This Biden pick for a top civil-rights job has an ugly history of hate

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Reasonable people probably agree that we should all get a pass for youthful indiscretions. But what if the mistakes involve advocating racism and anti-Semitism — and are then followed by post-college behavior that’s almost as bad, such as supporting racially motivated policies?

“No problem” seems to be President Biden’s answer.

That’s the only way to understand his refusal to withdraw the nomination of Kristen Clarke for the crucial position of assistant attorney general for civil rights once it came out that she’d advocated theories of black racial superiority and anti-Semitism as a student at Harvard in the 1990s.

Clarke was an easy pick for Biden to join the Department of Justice along with attorney-general-nominee Judge Merrick Garland. As head of the Lawyer’s Committee for Civil Rights Under Law and previously a staffer for New York’s attorney general, she’s a leading left-wing attorney. As an African-American woman, Clarke also punches the ticket for Biden’s diversity goals and fills a top post with an ally of the Black Lives Matter movement.

But there’s more to Clarke than her glittering résumé.

While a Harvard undergrad, Clarke argued in the student newspaper that blacks had greater “mental, physical and spiritual abilities” than whites because of the amount of melanin in their skin, a racist theory advocated by race-baiters like Louis Farrakhan and the Nation of Islam.

As president of the Harvard Black Students Association, she invited author Tony Martin to speak on campus, despite his rabid anti-Semitism and Holocaust denial. She then defended him as a “black intellectual who bases his information” — i.e., his anti-Semitic slurs — “on indisputable fact.”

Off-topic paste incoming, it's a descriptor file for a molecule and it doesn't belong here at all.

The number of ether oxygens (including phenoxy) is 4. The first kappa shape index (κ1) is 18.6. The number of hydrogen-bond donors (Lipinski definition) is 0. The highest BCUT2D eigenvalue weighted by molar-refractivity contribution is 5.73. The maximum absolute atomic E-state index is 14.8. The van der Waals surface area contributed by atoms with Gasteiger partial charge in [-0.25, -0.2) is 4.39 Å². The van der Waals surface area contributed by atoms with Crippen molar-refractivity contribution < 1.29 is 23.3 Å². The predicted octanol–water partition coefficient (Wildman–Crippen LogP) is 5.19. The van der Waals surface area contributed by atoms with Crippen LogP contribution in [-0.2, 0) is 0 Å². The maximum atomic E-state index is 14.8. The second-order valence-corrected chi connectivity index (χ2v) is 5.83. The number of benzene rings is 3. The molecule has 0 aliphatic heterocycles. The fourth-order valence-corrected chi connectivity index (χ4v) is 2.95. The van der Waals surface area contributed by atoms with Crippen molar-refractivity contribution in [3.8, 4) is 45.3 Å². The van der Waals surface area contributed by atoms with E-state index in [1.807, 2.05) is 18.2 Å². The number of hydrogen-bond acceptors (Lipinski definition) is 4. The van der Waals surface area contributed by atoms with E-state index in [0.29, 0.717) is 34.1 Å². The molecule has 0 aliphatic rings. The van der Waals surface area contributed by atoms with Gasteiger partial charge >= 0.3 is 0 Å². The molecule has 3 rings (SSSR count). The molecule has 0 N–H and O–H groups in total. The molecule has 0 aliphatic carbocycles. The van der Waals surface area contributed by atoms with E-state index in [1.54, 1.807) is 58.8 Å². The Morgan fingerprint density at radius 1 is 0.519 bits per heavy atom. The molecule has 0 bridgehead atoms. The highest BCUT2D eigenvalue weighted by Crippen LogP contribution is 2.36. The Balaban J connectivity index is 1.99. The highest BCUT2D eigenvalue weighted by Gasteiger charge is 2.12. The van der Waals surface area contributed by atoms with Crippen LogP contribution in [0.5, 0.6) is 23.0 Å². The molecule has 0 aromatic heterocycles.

Yes, that was a long time ago, and perhaps we should draw a veil over all college antics. But ask yourself what the reaction would have been if President Donald Trump had nominated someone to be the country’s top civil rights watchdog who had advocated white racial superiority and defended an anti-Semitic Holocaust denier in college?

We all know the answer: The nominee — and Trump — would have been crucified by the mainstream media.

In recent years, we’ve seen that Republican nominees for office haven’t been given a pass for allegations about their youth. Justice Brett Kavanaugh was put through hell over an uncorroborated allegation of assault that purportedly took place when he was in high school. Appeals Court Judge Neomi Rao was roasted by Democrats during her confirmation process for a perfectly reasonable op-ed about respecting women that she wrote while a Yale undergraduate.

In the only interview she’s given since her nomination, Clarke told the Jewish Forward that the invitation to Martin was a “mistake” but defended the racist diatribe as a parody even though it reads as a straightforward defense of that crackpot idea.

And it turns out Clarke’s soft spot for anti-Semitism is also of recent vintage. In 2018, she signed a letter defending Tamika Mallory, then the president of the Women’s March, after she had been called out for anti-Semitic actions while leading the protest group and for being an ally and cheerleader for Farrakhan.

Rather than apologize, Clarke essentially told the Forward she’d do it again because, apparently, it was more important to show solidarity for a fellow “woman of color” than take a stand against hate.

All that should have been trouble for her nomination. But since the story about her past broke two weeks ago on Fox News, the mainstream press has given it the Hunter Biden treatment. Much like the way they deep-sixed The Post’s scoop about the president’s son’s corruption, The New York Times, The Washington Post, CNN and MSNBC haven’t printed or broadcast a word about Clarke’s issues.

Clarke’s positions on racial quotas for hiring and college admissions were already troubling. So, too, were her efforts to prevent prosecution of Black Panther thugs who intimidated Philadelphia voters and a corrupt Mississippi political boss. But her radical past and belief that anti-Semites who are black women deserve a pass mean she doesn’t deserve the job.

The liberal media blackout of the story about Clarke shouldn’t enable her to avoid scrutiny. More important, if Joe Biden means what he says about opposing hate, there should be no room in his administration for her.

Jonathan S. Tobin is editor in chief of JNS.org. Twitter: @jonathans_tobin

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